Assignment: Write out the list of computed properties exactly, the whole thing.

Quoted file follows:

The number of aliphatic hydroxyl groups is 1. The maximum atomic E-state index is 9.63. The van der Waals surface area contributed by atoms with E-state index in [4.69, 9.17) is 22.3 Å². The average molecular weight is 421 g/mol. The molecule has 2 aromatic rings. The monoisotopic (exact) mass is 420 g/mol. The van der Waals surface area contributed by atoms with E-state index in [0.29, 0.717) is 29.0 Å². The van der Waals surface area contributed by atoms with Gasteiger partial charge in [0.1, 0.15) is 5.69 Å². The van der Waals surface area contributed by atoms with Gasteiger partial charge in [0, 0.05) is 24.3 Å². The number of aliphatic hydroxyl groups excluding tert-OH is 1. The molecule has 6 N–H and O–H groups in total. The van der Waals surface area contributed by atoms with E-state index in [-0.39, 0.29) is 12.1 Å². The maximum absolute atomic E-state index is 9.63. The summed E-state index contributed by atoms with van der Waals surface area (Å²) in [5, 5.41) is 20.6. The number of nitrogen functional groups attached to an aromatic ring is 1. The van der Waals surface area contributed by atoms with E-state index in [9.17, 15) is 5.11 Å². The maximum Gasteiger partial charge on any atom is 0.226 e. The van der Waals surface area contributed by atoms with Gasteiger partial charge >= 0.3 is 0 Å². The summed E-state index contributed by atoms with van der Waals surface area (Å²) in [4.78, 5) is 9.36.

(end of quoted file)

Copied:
The number of aliphatic hydroxyl groups is 1. The maximum atomic E-state index is 9.63. The van der Waals surface area contributed by atoms with E-state index in [4.69, 9.17) is 22.3 Å². The average molecular weight is 421 g/mol. The molecule has 2 aromatic rings. The monoisotopic (exact) mass is 420 g/mol. The van der Waals surface area contributed by atoms with E-state index in [0.29, 0.717) is 29.0 Å². The van der Waals surface area contributed by atoms with Gasteiger partial charge in [0.1, 0.15) is 5.69 Å². The van der Waals surface area contributed by atoms with Gasteiger partial charge in [0, 0.05) is 24.3 Å². The number of aliphatic hydroxyl groups excluding tert-OH is 1. The molecule has 6 N–H and O–H groups in total. The van der Waals surface area contributed by atoms with E-state index in [-0.39, 0.29) is 12.1 Å². The maximum absolute atomic E-state index is 9.63. The summed E-state index contributed by atoms with van der Waals surface area (Å²) in [5, 5.41) is 20.6. The number of nitrogen functional groups attached to an aromatic ring is 1. The van der Waals surface area contributed by atoms with E-state index in [9.17, 15) is 5.11 Å². The maximum Gasteiger partial charge on any atom is 0.226 e. The van der Waals surface area contributed by atoms with Gasteiger partial charge >= 0.3 is 0 Å². The summed E-state index contributed by atoms with van der Waals surface area (Å²) in [4.78, 5) is 9.36.